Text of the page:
Tiger teams should have specific written authorization defining and scoping their work. Leaders should document these elements clearly on no more than one page, including the following:
- Purpose: Why the team exists.
- Shared Values: The team’s shared values, which may be the same as the overall organization or unique to the TT (and collaboratively crafted by the TT members but always compatible with the organization’s values).
- Goals: Specific, measurable, achievable, relevant, time-bound (SMART) goals for the team to pursue, prioritized so that team members know which ones to protect if there are tradeoffs.
- People: Executive Sponsor (see below), TT Leader, and TT members by name, title, and department.
- Term: The time anticipated for the team’s work and when it will likely disband.
- Authority: What decisions can be made by this group (e.g., all commitments over $X must be approved by the Executive Sponsor).
- Responsibilities: Specific duties for the team, potentially including boundaries on the work or specific tasks to engage in or avoid.
- Budget: Total amount allocated for this team that it can spend.
- Communication: How and when the team will communicate progress, status, and decisions (e.g., periodic meetings with the marketing, tech, and finance teams; monthly briefings to the Executive Sponsor).
When organizations aren’t aligned, it can reduce performance dramatically and cause frustration and dysfunction. With this Alignment Scorecard, you can assess your organization’s level of alignment and make plans for improving it.
The ideal TT is small, ranging from just a few to a dozen or so. It’s made up of volunteers from different parts of the organization with an appetite for risk and passion for the challenge at hand—and with relevant skills. Team members must buy in to the “colors” of the organization (its shared purpose, values, and vision) and its culture. TTs don’t need malcontents or abrasive loners.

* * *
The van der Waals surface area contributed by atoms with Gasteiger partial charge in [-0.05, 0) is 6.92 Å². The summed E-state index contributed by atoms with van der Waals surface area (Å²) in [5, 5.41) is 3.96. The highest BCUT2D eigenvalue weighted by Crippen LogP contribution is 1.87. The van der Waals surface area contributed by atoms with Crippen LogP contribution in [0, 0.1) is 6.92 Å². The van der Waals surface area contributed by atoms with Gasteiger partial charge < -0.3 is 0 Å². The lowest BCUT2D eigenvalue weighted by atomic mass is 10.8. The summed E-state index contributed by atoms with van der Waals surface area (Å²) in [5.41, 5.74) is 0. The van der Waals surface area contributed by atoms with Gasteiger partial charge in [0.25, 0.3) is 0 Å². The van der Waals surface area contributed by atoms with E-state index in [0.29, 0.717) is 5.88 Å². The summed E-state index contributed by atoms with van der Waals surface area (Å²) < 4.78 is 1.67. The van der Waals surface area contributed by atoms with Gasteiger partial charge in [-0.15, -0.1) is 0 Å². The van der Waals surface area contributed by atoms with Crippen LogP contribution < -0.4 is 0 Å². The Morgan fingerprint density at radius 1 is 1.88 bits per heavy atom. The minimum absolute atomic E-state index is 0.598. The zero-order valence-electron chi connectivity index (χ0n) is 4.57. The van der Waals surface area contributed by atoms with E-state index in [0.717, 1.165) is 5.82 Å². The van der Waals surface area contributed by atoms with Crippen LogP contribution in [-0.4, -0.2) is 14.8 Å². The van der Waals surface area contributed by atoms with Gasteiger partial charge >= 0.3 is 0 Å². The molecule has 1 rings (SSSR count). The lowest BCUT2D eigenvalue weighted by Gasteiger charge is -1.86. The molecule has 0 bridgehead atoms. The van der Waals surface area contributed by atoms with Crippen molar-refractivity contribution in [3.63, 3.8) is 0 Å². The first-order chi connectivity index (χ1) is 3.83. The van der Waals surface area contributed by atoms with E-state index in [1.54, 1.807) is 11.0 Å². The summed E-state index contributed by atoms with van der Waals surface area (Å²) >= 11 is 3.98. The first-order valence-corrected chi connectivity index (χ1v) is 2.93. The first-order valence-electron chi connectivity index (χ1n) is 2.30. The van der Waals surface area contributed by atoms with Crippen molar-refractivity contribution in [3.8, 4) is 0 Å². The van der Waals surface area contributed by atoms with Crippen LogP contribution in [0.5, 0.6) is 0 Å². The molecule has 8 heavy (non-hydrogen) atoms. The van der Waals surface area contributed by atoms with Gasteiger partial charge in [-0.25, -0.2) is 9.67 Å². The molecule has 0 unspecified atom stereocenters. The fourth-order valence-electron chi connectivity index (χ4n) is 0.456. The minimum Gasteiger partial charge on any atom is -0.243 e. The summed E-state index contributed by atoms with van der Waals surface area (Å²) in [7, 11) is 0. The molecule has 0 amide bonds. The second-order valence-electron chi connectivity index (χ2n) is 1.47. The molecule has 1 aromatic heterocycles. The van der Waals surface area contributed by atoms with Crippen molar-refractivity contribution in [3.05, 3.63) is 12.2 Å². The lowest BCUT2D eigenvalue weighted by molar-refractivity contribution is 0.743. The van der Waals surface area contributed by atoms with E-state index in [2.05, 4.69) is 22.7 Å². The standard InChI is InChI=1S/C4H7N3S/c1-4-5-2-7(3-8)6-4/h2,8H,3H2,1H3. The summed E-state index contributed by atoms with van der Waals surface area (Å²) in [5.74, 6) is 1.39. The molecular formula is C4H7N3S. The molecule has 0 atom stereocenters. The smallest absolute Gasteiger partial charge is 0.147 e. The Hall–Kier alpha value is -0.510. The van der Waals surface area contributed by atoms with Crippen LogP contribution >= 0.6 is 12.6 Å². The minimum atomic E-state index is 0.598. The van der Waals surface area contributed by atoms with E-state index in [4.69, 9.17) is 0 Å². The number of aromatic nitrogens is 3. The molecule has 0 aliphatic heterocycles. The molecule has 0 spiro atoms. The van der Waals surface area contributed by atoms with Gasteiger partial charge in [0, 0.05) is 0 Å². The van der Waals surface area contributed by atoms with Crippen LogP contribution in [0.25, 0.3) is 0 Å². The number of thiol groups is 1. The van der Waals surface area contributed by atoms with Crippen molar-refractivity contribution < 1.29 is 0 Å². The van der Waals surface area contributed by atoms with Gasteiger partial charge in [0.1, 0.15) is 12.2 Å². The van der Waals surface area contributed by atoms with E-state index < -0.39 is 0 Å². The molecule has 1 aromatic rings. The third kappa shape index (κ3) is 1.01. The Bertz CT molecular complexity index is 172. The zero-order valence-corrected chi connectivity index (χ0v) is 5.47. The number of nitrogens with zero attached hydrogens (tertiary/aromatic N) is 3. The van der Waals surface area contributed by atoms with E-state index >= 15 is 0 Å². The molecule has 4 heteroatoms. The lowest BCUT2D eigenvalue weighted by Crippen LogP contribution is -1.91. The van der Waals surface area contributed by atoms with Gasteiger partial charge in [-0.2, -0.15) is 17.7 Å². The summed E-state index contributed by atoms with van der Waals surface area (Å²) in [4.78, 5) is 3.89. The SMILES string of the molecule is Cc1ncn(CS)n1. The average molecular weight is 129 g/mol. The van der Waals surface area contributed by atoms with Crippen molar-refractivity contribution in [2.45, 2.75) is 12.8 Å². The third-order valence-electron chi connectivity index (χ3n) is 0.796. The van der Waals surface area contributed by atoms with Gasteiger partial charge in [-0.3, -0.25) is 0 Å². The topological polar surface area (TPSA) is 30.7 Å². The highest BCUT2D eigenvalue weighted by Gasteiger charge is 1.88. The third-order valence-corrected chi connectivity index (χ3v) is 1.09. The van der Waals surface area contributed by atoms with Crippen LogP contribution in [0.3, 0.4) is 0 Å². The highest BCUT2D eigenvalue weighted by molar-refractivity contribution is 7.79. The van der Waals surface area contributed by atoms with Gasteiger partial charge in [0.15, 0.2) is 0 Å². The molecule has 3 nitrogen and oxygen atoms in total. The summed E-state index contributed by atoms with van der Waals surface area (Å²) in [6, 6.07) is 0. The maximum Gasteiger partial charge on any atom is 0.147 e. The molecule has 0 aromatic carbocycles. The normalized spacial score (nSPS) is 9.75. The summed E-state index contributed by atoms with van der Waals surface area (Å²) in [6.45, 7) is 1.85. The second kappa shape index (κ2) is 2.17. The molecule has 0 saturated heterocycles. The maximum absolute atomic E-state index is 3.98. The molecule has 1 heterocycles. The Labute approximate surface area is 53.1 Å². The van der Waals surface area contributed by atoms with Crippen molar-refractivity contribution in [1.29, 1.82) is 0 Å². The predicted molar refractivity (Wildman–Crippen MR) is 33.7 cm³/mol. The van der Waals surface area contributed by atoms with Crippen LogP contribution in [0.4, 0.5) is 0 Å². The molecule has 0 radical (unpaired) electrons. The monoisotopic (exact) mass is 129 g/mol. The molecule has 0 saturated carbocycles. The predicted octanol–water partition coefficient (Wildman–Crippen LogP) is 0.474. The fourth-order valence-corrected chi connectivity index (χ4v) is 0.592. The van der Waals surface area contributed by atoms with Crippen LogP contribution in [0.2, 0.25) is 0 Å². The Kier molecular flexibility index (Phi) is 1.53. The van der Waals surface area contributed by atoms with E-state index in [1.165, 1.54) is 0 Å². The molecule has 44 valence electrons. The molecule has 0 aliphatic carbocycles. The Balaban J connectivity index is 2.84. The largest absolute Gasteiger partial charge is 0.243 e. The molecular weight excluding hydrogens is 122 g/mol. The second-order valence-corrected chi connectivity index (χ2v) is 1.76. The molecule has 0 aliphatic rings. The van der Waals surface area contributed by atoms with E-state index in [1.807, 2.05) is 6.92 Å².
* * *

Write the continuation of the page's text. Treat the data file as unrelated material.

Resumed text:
“An effective Tiger Team consists of individuals with superior capabilities and strong personalities
who can think through a problem and fight it out within the team if necessary
to come up with optimal solutions, putting aside rank, politics, ego, etc.”
–Stephen Grossman, crisis response consultant
Some TTs entail part-time assignments while the members continue their regular duties in the organization. More often, a TT operates full-time on its task, sometimes even moving into separate quarters where they have the privacy, time, and space to do their work. In such full-time circumstances, it’s essential to relieve TT members of all other duties.
It’s wise to guarantee Tiger Team members their old jobs after their TT work is done, regardless of what happens. They must know that, even if the team fails, they won’t suffer repercussions. After all, these are high-risk initiatives.
It’s critical to choose wisely when selecting a TT leader. It should be a person of character and competence who wants the chance to lead a small cross-functional team with high visibility and a big opportunity for impact. The leader should be highly esteemed, collaborative, and able to flex between steel and velvet leadership. The leader need not have the highest title of the team members, but it must be clear to all that this person is leader of the team.
Every TT needs an Executive Sponsor (ES)—the person to whom the TT leader reports. The ES appoints the leader, approves all team members, and coaches the team leader. No micromanagement allowed. The ES receives periodic status reports and gently guides the team leader.
Upon completion of the work, the TT leader should submit an After-Action Report detailing what went well and what didn’t for the benefit of subsequent ESs and TTs.
Great leaders unleash leaders. High-performance organizations don’t have one leader with a host of followers. They have many leaders who step up at various times to lead and at other times to follow.
Tiger Team leaders help unleash those other leaders as part of their mandate. Tiger Teams need maximum autonomy. One of the best things an Executive Sponsor can do for the Tiger Team leader and the entire team is to tell them the three most important things leaders can say to their teams:
I believe in you.
I trust you.
I’ve got your back.